I removed the components from the box and I took a few pictures. This thing right here is THE REAL DEAL.

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It was obvious that the motherboard hadn't been used for some time. Even so, it wasnt too dirty. Dust and grime according to age.

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While I was waiting for its arrival I kept asking myself if I will be able to use two Celeron 333MHz SL2WN CPU in SMP configuration. I already read how to execute a Celeron A SMP mod. A tricky procedure that it is within my ability to perform.

http://www.hardware-one.com/reviews/dua ... cel2.shtml

Right after I received the motherboard I updated the BIOS with the latest version straight from the SUPERMICRO webpage. The description stated: "Supports Pentium II/Celeron Slot1". I mounted two Fractal fans on the two 333MHz Celerons SL2WN CPUs and I was ready to go.


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As expected, the two Celeron 333MHz SL2WN CPUs didnt work in a DUAL/SMP configuration and I needed to mod them. A not so thrilling proposition as I dont like to perform extreme/ireversible modifications on old components.

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To rule out any doubt, I wanted to see if the motherboard works in a DUAL/SMP configuration with two Pentium II CPUs. Because I didnt have two 66MHz bus Pentium II CPUs I used two Deschutes 100MHz bus CPUs. These werent even identical. One was SL2U4 and the other SL37F. Even so, all was OK. The CPUs ran at 233MHz(3.5*66MHz) and both of them were recognized.


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This type of AMIBIOS interface wasnt too popular back in the day, but I liked it. The motherboard has an onboard SCSI controller.

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After the Pentium II 350MHz test I decided to try my only Celeron 366MHz/Slotket combo that I had in my possession.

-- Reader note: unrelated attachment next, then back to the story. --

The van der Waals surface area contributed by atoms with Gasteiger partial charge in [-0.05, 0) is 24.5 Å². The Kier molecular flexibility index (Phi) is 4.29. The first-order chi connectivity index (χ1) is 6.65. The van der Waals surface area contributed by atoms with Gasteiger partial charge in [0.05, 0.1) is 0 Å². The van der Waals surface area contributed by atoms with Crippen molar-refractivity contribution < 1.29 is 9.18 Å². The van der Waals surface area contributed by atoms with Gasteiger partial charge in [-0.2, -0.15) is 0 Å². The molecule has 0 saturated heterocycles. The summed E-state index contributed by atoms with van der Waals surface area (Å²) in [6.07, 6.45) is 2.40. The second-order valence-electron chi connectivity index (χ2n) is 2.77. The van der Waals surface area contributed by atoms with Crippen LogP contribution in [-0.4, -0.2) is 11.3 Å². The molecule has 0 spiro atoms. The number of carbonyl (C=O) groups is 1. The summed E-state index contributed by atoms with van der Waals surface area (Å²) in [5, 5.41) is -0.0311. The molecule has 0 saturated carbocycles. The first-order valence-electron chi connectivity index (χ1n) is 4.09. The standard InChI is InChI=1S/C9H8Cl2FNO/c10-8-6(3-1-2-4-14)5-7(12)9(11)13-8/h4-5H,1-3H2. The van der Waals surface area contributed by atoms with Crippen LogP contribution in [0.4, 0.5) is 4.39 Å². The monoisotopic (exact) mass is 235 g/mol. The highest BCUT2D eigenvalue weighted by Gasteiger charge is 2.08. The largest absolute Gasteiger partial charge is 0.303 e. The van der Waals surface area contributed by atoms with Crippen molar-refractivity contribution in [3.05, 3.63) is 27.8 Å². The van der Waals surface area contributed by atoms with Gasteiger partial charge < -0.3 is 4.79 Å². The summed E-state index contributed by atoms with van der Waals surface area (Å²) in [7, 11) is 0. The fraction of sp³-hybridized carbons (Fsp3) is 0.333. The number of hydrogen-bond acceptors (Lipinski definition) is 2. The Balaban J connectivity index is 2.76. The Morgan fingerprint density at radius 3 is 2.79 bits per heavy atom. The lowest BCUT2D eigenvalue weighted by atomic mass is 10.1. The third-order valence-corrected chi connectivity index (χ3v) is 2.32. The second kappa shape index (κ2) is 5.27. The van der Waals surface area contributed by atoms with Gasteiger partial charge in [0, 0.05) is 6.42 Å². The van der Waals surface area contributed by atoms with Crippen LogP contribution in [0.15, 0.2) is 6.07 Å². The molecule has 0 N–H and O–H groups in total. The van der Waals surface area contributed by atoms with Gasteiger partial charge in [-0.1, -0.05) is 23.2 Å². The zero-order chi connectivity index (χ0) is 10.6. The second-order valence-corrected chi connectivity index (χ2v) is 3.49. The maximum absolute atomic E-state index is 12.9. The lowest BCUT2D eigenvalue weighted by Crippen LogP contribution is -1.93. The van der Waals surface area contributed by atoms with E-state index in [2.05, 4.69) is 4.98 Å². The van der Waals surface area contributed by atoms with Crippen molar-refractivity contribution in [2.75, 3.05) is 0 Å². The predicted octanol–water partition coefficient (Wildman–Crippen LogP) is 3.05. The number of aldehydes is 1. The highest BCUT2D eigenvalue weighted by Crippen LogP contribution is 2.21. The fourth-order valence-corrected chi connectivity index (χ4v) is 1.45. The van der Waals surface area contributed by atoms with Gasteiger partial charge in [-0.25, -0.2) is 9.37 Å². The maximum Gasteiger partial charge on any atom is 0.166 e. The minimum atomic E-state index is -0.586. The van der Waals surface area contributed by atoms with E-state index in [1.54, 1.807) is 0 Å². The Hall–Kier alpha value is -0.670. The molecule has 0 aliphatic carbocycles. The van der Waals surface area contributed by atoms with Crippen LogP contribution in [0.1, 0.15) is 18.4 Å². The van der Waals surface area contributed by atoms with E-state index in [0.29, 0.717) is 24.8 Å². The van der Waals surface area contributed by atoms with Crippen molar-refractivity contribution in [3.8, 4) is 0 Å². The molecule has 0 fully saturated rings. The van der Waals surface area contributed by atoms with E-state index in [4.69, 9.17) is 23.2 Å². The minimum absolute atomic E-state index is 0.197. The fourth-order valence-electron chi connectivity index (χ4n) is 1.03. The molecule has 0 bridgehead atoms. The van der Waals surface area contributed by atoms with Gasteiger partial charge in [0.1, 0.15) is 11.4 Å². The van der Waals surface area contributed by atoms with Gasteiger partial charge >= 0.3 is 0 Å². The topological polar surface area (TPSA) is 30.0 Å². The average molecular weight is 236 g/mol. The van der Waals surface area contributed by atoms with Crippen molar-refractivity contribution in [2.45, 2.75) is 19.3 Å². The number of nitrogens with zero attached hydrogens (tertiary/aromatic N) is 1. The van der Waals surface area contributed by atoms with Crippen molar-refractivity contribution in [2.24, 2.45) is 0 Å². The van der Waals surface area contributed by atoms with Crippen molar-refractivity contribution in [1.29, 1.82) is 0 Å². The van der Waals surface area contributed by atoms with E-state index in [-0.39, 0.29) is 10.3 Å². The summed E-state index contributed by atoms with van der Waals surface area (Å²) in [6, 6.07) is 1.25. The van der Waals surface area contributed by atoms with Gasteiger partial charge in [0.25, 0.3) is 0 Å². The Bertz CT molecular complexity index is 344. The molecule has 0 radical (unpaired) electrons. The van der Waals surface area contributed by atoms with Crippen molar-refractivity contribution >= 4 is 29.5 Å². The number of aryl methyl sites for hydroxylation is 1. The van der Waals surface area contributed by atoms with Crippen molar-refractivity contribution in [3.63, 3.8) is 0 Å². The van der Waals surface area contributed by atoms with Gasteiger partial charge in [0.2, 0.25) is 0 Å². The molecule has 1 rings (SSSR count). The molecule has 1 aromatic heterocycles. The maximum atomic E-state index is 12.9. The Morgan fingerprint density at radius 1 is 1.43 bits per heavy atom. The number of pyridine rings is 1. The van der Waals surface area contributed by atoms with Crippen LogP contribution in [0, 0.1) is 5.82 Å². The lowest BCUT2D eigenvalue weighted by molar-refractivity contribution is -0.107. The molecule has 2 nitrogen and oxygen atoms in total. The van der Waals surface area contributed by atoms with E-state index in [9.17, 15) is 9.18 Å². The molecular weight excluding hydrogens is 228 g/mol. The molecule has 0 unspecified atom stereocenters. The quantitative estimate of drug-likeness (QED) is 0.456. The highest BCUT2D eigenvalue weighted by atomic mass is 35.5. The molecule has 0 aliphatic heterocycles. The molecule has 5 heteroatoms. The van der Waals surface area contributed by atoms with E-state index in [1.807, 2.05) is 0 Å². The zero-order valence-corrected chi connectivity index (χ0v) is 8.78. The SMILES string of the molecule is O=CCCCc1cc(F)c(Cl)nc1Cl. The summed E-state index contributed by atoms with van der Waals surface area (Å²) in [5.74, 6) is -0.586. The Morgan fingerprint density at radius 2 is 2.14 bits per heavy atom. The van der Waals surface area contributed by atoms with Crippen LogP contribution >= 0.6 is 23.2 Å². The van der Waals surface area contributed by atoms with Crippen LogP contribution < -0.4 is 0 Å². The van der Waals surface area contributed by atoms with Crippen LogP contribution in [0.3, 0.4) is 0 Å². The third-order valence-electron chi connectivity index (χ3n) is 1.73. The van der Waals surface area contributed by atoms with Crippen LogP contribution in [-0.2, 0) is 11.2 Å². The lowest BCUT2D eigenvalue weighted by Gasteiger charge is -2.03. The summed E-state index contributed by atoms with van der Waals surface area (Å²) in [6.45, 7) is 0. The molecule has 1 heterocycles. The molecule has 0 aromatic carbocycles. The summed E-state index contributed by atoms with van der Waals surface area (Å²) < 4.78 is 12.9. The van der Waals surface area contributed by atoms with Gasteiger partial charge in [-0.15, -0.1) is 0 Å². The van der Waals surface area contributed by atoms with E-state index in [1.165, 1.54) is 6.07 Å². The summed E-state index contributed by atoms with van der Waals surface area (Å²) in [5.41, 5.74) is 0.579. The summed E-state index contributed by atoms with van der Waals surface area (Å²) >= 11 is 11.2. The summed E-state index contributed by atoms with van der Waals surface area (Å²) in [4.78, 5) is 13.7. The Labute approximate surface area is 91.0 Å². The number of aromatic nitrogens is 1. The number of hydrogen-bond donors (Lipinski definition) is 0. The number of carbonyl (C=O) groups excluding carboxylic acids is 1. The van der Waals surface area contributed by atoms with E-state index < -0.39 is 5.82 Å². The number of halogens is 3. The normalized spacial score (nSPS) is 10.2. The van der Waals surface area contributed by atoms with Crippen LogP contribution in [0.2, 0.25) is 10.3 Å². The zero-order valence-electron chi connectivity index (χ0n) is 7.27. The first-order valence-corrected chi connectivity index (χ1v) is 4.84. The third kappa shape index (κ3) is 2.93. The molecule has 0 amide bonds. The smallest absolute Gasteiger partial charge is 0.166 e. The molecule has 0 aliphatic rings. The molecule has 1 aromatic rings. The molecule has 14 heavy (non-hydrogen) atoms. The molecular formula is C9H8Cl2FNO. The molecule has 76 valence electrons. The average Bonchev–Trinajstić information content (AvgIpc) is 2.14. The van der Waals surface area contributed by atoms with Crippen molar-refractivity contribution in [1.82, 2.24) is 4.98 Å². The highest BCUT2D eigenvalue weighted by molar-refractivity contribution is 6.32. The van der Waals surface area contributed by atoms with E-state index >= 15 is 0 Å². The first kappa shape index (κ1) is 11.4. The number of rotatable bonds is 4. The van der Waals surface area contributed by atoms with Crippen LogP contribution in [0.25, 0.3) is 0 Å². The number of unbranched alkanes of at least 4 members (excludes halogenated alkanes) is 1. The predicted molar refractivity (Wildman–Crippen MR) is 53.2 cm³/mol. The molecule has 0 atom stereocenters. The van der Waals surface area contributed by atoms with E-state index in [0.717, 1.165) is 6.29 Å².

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I also tested a Pentium II 333MHz 66MHz bus SL2S5 CPU. In this instance I fiddled with the multiplier settings. From jumpers I was able to make it run at: 300MHz, 233MHz and 133MHz. When I ran the CPU at 133MHz the 512KB L2 CACHE was DISABLED and it wasnt detected at POST.


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I even tried a Pentium II 450MHz SL2U7 CPU. This CPU ran at 300MHz and 200MHz.


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Jumper settings.


After all these tests I decided to buy another slotket and a bunch of Celeron - Mendocino core S370 CPUs. I gave up on the ideea of performing a Celeron A SLOT 1 SMP mod.

To be able to use Celeron A S370 in DUAL/SMP configuration, the slotket must have a connection between the B75 pin from the SLOT 1/SECC connector and the AN15 pin from the s370 socket of the CPU. If this connection isnt present you can solder a thin wire between them and PRESTO Celeron SMP ACTION! Some more advanced slotkets even have a jumper to ENABLE/DISABLE this feature.



Pretty easy stuff.

THREE Celeron 333MHz CPUs SL2WN.

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The P6DLS has the aura of a HIGH QUALITY PRODUCT. I dont even want to think how much it costed back in the day when I was still enjoying my AMD 5x86 133MHz PC.

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I laid the SUPER/SUPERMICRO P6DLS next to her 440LX sister, the EPOX EP-61LXA-M. There is nothing more to be said. THIS THING IS MASSIVE!

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A few bent pins, nothing too serious.


The first task that I performed was the removal of a label that was placed in a bad spot. I maintained the label wet using a cotton disk soaked in IPA 99%, I added more alcohol using a syringe, I used a bamboo stick that wasnt too pointed and paciently I removed the label that broke in many many many small pieces. This was a stressful endavour The chances to damage something were pretty high and the label had a damn sticky glue.